Coming up with ideas for articles while on the road

As I was walking along a dark alley at 4am, shuffling, stumbling and swaying along the uneven ground, I couldn’t help but feel something was horribly wrong. Squinting into the distance I saw something in the middle of the path, a pale, ghostly figure. As I drew closer, I had a gut-wrenching feeling as my fears were confirmed, for it was not a ghost but something worse, something a lot worse. Sitting in the middle of the path was a man. A naked man. A naked man and covered from head to toe in blood…

Have I got your attention? Good. That was the point. I would like to say I just made that up, but that’s another story for another time. Right now I want to talk about that first sentence, why it’s the most important sentence you will write, and how to come up with ideas for articles while on the road.

Coming up with ideas for articles while on the road

One of the questions I always get asked is “how do you come up with ideas for articles?” and my answer is always the same – it’s that flash of inspiration.

Writing is a little like hosting a party (bear with me on this one) – when people first arrive you really want to make an amazing first impression, throughout the night you want to make sure that everyone is having the time of their life, and when it’s time to leave you want everybody to feel warm and fuzzy inside like they’ve really lived, like they’ve really experienced something special.

For this to happen, you’ve got to plan and prepare all those little details to make sure your party is a roaring success – you want there to be lots of food and drink, games, music and you’ve even got to think about what you’re going to say to people. For it to be that Baz Luhrmann-esque party, the one that everyone’s going to remember for the rest of the year, you’ve really got to put in the time and effort, no stone can be left unturned. And that’s the same for writing.

Writing is all about the preparation and research

When it comes to writing, the most important sentence is that first one. If you don’t capture your reader in that first sentence, then you won’t in the second, because trust me, they won’t get that far.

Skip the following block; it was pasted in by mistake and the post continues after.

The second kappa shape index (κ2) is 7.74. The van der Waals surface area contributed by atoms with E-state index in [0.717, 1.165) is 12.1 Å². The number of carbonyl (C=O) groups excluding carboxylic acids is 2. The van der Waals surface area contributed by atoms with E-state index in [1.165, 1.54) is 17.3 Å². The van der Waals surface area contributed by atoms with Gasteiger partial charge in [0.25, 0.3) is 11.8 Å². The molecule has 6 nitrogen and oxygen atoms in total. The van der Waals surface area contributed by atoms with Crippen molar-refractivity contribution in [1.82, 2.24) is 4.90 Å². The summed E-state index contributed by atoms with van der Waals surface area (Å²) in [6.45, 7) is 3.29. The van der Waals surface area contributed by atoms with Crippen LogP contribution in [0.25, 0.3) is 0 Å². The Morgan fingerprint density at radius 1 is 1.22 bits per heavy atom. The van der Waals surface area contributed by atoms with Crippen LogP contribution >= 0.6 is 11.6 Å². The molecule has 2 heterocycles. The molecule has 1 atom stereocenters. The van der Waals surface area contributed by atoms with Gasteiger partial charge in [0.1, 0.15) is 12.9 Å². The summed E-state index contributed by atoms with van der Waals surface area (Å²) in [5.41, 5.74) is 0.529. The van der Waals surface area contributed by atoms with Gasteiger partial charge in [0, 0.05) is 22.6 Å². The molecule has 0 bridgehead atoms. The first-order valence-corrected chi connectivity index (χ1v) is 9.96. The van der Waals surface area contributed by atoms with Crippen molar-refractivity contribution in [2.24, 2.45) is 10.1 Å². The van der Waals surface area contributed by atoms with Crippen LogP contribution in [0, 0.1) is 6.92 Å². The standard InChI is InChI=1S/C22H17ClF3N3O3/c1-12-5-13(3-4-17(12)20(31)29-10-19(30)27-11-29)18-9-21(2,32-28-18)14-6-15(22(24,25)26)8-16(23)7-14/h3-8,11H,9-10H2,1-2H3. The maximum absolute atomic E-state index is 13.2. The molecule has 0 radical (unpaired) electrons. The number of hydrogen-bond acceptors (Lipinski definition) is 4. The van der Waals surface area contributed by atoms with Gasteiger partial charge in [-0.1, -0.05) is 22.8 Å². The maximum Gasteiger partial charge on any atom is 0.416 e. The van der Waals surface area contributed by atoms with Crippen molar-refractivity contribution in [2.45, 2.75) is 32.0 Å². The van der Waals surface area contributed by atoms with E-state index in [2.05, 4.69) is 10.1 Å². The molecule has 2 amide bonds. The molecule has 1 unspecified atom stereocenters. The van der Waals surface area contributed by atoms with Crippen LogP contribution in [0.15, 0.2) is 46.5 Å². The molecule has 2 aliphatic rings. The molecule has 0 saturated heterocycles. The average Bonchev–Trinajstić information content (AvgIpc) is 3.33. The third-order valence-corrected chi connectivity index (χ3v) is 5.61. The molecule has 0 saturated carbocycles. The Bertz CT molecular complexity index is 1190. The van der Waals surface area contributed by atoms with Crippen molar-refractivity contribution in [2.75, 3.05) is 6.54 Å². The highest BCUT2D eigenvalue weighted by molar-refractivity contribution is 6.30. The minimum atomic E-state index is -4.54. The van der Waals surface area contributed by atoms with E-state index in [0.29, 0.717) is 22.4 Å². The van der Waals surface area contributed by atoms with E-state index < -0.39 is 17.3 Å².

Former Guardian journalist Tim Radford once said:

When you sit down to write, there is only one important person in your life. This is someone you will never meet, called a reader.

But how do you come up with a party-stopping first sentence? How do you capture the reader as soon as they set eyes on the article? I call it that flash of inspiration.

As soon as you get that flash of inspiration, write it down

It’s when your subconscious overspills into your conscious, and all of a sudden something so strange and so random flashes through your mind it makes you think “where the hell did that come from!?”

As soon as you get that flash of inspiration, write it down. If you’re a keen travel writer or travel blogger, you should always have a notepad close to hand; use it. Write it down but don’t think about it too much.

When I’m on the road, the times that I get my flashes of inspiration are on trains, planes and buses. I find a window seat, look at the surrounding scenery passing me by, find some music that matches my mood, and I think. I think about where I’m about to go, or what I’ve just experienced. To be honest with you, I let my mind wander and take its own course; eventually my subconscious sparks to life and fires a flash. After a few hours I have a number of ideas written down, and I build upon those into articles.